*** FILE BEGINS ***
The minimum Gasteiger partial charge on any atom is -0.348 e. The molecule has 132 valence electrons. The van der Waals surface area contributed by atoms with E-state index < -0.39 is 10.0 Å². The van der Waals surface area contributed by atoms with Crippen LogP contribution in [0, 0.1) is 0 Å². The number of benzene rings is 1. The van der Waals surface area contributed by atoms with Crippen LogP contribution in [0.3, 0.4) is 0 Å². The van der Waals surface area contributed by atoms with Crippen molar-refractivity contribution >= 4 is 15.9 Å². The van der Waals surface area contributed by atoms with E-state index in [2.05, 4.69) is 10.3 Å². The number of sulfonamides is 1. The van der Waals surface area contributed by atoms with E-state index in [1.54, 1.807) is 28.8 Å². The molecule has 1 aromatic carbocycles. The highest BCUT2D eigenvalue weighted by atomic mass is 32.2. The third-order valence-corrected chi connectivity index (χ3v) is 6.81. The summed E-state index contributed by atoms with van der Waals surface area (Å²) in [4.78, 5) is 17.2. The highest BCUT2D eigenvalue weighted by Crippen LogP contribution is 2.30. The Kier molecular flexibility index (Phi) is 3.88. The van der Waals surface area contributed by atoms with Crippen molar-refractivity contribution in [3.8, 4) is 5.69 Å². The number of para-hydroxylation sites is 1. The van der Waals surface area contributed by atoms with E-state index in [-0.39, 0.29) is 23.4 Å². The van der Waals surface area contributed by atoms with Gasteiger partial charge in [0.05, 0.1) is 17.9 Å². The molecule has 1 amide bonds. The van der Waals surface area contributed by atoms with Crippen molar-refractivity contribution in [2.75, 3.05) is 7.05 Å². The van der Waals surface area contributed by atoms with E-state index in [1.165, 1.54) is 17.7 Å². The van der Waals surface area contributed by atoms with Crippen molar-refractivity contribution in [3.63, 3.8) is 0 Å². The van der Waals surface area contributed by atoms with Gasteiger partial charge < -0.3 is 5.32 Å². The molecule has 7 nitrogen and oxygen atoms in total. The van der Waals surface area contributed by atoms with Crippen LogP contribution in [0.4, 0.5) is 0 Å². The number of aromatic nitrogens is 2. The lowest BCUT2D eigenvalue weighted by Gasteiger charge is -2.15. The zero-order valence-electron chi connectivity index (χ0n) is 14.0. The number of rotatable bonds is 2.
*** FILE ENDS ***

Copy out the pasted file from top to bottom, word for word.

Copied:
The minimum Gasteiger partial charge on any atom is -0.348 e. The molecule has 132 valence electrons. The van der Waals surface area contributed by atoms with E-state index < -0.39 is 10.0 Å². The van der Waals surface area contributed by atoms with Crippen LogP contribution in [0, 0.1) is 0 Å². The number of benzene rings is 1. The van der Waals surface area contributed by atoms with Crippen LogP contribution in [0.3, 0.4) is 0 Å². The van der Waals surface area contributed by atoms with Crippen molar-refractivity contribution >= 4 is 15.9 Å². The van der Waals surface area contributed by atoms with E-state index in [2.05, 4.69) is 10.3 Å². The number of sulfonamides is 1. The van der Waals surface area contributed by atoms with E-state index in [1.54, 1.807) is 28.8 Å². The molecule has 1 aromatic carbocycles. The highest BCUT2D eigenvalue weighted by atomic mass is 32.2. The third-order valence-corrected chi connectivity index (χ3v) is 6.81. The summed E-state index contributed by atoms with van der Waals surface area (Å²) in [4.78, 5) is 17.2. The highest BCUT2D eigenvalue weighted by Crippen LogP contribution is 2.30. The Kier molecular flexibility index (Phi) is 3.88. The van der Waals surface area contributed by atoms with Crippen molar-refractivity contribution in [3.8, 4) is 5.69 Å². The number of para-hydroxylation sites is 1. The van der Waals surface area contributed by atoms with E-state index in [-0.39, 0.29) is 23.4 Å². The van der Waals surface area contributed by atoms with Gasteiger partial charge in [0.05, 0.1) is 17.9 Å². The molecule has 1 amide bonds. The van der Waals surface area contributed by atoms with Crippen molar-refractivity contribution in [2.75, 3.05) is 7.05 Å². The van der Waals surface area contributed by atoms with E-state index in [1.165, 1.54) is 17.7 Å². The van der Waals surface area contributed by atoms with Crippen molar-refractivity contribution in [3.63, 3.8) is 0 Å². The van der Waals surface area contributed by atoms with Gasteiger partial charge < -0.3 is 5.32 Å². The molecule has 7 nitrogen and oxygen atoms in total. The van der Waals surface area contributed by atoms with Crippen LogP contribution in [0.4, 0.5) is 0 Å². The number of aromatic nitrogens is 2. The lowest BCUT2D eigenvalue weighted by Gasteiger charge is -2.15. The zero-order valence-electron chi connectivity index (χ0n) is 14.0. The number of rotatable bonds is 2.